The post-war treaties had made it impossible to make patriotic films for quite some time, and the jidaigeki genre, which served filmmakers in Japan since even before the war, had matured with the times, and by the sixties, it was being used to even greater social effect. Akira Kurosawa once said that it was pointless to make a period drama if it didn't have something to say about what was going on now, and there were few who did that to greater effect than Masaki Kobayashi.
Kobayashi spent the earliest part of his career as prisoner of war. Being drafted almost immediately after he began his apprenticeship, Kobayashi refused being promoted beyond the rank of private and considered himself a pacifist, and it wasn't until his release in 1946 that he was able to return to Shochiku Studios and assist director Keisuke Kinoshita.
It's worth mentioning Kinoshita briefly, as it is very probable to believe that he was a major influence on Kobayashi at the time. Though working at Shochiku for most of his career, Kinoshita was constantly changing throughout, giving himself new subject matters and genres, or at least new ways of approaching them. Shochiku was known for it's tales of everyday, working class people, known as shomin-geki, and though directors like Ozu and Naruse were both creating beautiful pieces that reflected the outlook of many Japanese in a more austere, ever simplifying aesthetic, I feel like Kinoshita was more interested in pushing boundaries in new ways of film-making, as well as exploring the subject of lost innocence, which would become a hallmark of his style. It is wholly possible that this is where Kobayashi found his voice, among a like-minded mentor who appreciated democracy and who never shied away from his own ideals, and who in fact, grew ever more nihilistic as the sixties approached.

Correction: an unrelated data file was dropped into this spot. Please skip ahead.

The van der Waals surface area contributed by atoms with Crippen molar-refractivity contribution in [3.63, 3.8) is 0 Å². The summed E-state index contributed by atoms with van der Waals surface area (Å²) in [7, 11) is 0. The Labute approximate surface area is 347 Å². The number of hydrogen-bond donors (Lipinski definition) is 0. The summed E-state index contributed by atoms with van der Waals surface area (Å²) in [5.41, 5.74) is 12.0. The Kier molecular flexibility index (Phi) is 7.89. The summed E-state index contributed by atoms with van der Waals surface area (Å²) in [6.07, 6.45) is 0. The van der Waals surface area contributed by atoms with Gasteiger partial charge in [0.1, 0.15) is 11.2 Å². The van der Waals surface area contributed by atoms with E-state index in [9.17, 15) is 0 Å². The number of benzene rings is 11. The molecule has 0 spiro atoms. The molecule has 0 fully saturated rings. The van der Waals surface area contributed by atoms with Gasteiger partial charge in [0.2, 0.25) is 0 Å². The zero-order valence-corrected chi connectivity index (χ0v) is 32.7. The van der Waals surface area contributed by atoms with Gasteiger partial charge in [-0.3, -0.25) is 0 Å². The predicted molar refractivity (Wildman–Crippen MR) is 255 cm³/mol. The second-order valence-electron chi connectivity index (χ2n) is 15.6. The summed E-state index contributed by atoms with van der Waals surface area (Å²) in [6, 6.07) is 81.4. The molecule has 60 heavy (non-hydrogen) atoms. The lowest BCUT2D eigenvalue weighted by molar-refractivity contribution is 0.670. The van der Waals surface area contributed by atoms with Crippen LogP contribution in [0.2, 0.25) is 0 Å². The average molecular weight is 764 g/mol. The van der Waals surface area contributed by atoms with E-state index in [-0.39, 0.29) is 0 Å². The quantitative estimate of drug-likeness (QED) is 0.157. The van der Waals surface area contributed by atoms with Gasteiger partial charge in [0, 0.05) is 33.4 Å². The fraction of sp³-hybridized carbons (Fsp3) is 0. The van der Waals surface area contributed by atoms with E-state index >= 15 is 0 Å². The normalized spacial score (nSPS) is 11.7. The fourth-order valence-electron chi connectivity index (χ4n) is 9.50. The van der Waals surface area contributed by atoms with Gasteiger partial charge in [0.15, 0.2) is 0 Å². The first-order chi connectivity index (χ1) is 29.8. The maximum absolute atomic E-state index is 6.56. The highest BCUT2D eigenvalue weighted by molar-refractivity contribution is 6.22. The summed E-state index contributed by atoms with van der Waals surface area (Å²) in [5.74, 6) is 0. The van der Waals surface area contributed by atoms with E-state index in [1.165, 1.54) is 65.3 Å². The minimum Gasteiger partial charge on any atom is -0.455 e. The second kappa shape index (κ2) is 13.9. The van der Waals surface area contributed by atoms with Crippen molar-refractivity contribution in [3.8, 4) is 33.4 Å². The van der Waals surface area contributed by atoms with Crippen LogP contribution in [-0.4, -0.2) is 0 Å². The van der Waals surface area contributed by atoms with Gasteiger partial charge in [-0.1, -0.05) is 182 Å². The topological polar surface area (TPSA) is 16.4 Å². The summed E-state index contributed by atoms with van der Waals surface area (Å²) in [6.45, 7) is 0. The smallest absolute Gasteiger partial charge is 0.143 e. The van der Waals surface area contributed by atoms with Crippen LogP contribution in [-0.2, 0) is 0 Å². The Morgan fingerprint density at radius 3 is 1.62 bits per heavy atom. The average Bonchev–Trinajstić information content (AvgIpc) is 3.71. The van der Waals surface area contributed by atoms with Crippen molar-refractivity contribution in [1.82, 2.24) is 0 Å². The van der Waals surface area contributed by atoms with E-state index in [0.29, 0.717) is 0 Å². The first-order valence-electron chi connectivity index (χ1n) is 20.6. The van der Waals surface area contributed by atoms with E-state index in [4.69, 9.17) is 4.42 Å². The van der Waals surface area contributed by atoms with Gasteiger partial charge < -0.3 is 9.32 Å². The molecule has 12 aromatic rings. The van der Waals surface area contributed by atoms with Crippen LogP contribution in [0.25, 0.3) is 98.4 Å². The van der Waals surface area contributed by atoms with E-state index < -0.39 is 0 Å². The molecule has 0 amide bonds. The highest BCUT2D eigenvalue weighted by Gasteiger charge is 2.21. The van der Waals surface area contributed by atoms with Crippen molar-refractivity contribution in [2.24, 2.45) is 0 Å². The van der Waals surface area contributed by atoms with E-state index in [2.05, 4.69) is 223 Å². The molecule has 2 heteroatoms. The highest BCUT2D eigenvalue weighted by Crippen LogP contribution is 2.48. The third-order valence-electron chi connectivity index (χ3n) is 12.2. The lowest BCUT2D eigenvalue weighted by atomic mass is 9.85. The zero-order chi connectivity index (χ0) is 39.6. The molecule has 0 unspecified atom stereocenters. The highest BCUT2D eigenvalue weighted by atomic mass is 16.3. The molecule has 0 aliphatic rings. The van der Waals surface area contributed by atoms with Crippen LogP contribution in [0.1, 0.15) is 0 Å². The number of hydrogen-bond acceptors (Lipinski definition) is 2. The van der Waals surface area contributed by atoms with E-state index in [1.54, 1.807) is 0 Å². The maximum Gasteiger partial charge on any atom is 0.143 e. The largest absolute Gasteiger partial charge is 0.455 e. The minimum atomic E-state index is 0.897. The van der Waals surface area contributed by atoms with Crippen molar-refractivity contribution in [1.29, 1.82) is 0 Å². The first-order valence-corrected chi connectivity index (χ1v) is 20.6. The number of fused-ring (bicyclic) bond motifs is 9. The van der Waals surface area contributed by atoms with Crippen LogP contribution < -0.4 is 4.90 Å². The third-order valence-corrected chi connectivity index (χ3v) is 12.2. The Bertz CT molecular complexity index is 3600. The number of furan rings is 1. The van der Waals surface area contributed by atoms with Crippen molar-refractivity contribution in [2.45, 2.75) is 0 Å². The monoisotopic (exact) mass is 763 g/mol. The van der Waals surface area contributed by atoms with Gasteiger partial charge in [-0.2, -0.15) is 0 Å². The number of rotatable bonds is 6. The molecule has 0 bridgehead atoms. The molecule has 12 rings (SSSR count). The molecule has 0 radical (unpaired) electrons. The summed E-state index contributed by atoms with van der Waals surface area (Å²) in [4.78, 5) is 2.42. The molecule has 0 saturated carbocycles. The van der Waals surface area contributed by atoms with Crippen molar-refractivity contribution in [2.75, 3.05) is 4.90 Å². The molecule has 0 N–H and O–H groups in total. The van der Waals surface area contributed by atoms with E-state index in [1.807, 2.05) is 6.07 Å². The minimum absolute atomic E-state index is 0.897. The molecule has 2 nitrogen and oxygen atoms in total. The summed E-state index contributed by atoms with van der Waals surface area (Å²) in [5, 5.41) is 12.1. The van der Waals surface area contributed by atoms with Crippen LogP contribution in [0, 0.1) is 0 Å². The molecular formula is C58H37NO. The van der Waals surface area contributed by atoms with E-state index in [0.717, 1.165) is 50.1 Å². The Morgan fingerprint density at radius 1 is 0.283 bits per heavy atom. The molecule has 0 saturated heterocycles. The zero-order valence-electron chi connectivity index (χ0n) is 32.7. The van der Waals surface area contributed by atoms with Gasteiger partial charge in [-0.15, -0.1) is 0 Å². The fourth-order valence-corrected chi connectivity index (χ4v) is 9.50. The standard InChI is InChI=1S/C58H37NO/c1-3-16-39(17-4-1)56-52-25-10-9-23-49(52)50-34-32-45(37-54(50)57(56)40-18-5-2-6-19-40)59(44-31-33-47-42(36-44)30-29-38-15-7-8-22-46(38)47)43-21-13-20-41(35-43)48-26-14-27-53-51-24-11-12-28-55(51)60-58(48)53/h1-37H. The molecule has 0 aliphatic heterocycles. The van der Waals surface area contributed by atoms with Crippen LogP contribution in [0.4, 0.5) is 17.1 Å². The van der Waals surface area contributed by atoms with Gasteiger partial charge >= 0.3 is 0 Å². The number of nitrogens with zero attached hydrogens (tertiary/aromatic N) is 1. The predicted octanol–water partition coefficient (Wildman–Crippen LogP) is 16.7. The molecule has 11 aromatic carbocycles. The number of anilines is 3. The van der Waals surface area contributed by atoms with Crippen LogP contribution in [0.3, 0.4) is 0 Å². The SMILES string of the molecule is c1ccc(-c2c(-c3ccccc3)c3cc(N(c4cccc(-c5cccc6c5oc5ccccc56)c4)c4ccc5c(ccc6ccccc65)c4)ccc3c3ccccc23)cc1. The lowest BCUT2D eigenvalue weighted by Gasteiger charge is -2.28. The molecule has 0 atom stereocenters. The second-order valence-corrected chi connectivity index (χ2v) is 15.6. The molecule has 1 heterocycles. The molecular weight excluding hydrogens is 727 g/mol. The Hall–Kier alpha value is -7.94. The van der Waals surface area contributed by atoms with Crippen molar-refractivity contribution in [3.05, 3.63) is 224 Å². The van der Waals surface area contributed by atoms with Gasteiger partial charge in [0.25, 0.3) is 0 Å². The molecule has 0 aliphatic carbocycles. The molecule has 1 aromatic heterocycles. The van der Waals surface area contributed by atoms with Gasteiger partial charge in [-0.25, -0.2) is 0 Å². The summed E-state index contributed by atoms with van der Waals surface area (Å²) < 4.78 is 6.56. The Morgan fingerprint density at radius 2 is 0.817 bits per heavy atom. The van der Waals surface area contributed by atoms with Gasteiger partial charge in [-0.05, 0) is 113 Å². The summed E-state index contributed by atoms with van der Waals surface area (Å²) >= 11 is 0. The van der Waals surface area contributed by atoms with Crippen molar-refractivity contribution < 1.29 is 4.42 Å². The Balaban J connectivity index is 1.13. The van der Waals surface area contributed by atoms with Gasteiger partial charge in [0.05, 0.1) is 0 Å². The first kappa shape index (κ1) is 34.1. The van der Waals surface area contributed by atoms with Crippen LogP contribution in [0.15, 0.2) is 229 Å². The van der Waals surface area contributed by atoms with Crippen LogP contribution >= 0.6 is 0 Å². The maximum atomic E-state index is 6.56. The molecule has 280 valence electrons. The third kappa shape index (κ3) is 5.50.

With several of his own films under his best, and after already tackling the direct effects of World War II in The Thick Walled Room (Kabe Atsuki Heya), it was Kobayshi then, who would explore even further into a more pessimistic worldview, directing such masterpieces as The Human Condition (Ningen no Joken), and Harakiri, both startling criticisms of Japan at the time. The Human Condition especially, was Kobayashi's firm and unrelenting criticism of war and the macho indoctrination of Japanese males at the time. Ever the pacifist, Kobayshi was able to say more about the war with single gunshots than near any other film of that time, as in any of his films, violence never supplements morality.